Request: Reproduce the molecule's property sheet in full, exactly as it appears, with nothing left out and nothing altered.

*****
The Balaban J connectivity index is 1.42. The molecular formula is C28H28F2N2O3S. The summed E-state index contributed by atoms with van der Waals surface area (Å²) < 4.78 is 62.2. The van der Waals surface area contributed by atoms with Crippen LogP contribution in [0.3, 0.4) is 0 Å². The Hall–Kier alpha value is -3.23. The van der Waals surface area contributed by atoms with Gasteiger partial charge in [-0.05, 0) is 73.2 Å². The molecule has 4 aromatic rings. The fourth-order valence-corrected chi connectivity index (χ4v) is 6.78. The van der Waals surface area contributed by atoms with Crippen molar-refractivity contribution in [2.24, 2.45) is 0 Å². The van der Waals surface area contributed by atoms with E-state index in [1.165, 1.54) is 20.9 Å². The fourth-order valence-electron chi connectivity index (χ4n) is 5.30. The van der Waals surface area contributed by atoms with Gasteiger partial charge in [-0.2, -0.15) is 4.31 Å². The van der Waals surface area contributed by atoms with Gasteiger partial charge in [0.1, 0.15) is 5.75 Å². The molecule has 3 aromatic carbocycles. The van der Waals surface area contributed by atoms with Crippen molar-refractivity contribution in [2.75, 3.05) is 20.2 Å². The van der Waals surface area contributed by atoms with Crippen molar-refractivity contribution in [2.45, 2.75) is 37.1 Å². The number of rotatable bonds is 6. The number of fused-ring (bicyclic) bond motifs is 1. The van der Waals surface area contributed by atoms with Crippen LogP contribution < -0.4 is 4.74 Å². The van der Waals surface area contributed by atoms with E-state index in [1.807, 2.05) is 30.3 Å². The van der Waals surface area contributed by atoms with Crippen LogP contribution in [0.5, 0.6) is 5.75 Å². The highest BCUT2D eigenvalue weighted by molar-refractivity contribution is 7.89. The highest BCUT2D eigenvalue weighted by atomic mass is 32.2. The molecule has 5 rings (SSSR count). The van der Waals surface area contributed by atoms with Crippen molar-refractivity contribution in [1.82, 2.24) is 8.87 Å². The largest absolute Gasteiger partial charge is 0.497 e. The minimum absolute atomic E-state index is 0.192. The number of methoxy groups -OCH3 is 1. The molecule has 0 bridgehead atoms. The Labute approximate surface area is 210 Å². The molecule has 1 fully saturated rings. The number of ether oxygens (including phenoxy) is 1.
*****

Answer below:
The Balaban J connectivity index is 1.42. The molecular formula is C28H28F2N2O3S. The summed E-state index contributed by atoms with van der Waals surface area (Å²) < 4.78 is 62.2. The van der Waals surface area contributed by atoms with Crippen LogP contribution in [0.3, 0.4) is 0 Å². The Hall–Kier alpha value is -3.23. The van der Waals surface area contributed by atoms with Gasteiger partial charge in [-0.05, 0) is 73.2 Å². The molecule has 4 aromatic rings. The fourth-order valence-corrected chi connectivity index (χ4v) is 6.78. The van der Waals surface area contributed by atoms with Crippen molar-refractivity contribution in [2.24, 2.45) is 0 Å². The van der Waals surface area contributed by atoms with E-state index in [1.165, 1.54) is 20.9 Å². The fourth-order valence-electron chi connectivity index (χ4n) is 5.30. The van der Waals surface area contributed by atoms with Gasteiger partial charge in [-0.2, -0.15) is 4.31 Å². The van der Waals surface area contributed by atoms with Gasteiger partial charge in [0.1, 0.15) is 5.75 Å². The molecule has 3 aromatic carbocycles. The van der Waals surface area contributed by atoms with Crippen molar-refractivity contribution in [2.75, 3.05) is 20.2 Å². The van der Waals surface area contributed by atoms with Crippen molar-refractivity contribution in [2.45, 2.75) is 37.1 Å². The number of rotatable bonds is 6. The number of fused-ring (bicyclic) bond motifs is 1. The van der Waals surface area contributed by atoms with Crippen LogP contribution < -0.4 is 4.74 Å². The van der Waals surface area contributed by atoms with E-state index in [1.807, 2.05) is 30.3 Å². The van der Waals surface area contributed by atoms with Crippen LogP contribution in [0.5, 0.6) is 5.75 Å². The highest BCUT2D eigenvalue weighted by molar-refractivity contribution is 7.89. The highest BCUT2D eigenvalue weighted by atomic mass is 32.2. The molecule has 5 rings (SSSR count). The van der Waals surface area contributed by atoms with Crippen molar-refractivity contribution in [1.82, 2.24) is 8.87 Å². The largest absolute Gasteiger partial charge is 0.497 e. The minimum absolute atomic E-state index is 0.192. The number of methoxy groups -OCH3 is 1. The molecule has 0 bridgehead atoms. The Labute approximate surface area is 210 Å². The molecule has 1 fully saturated rings. The number of ether oxygens (including phenoxy) is 1.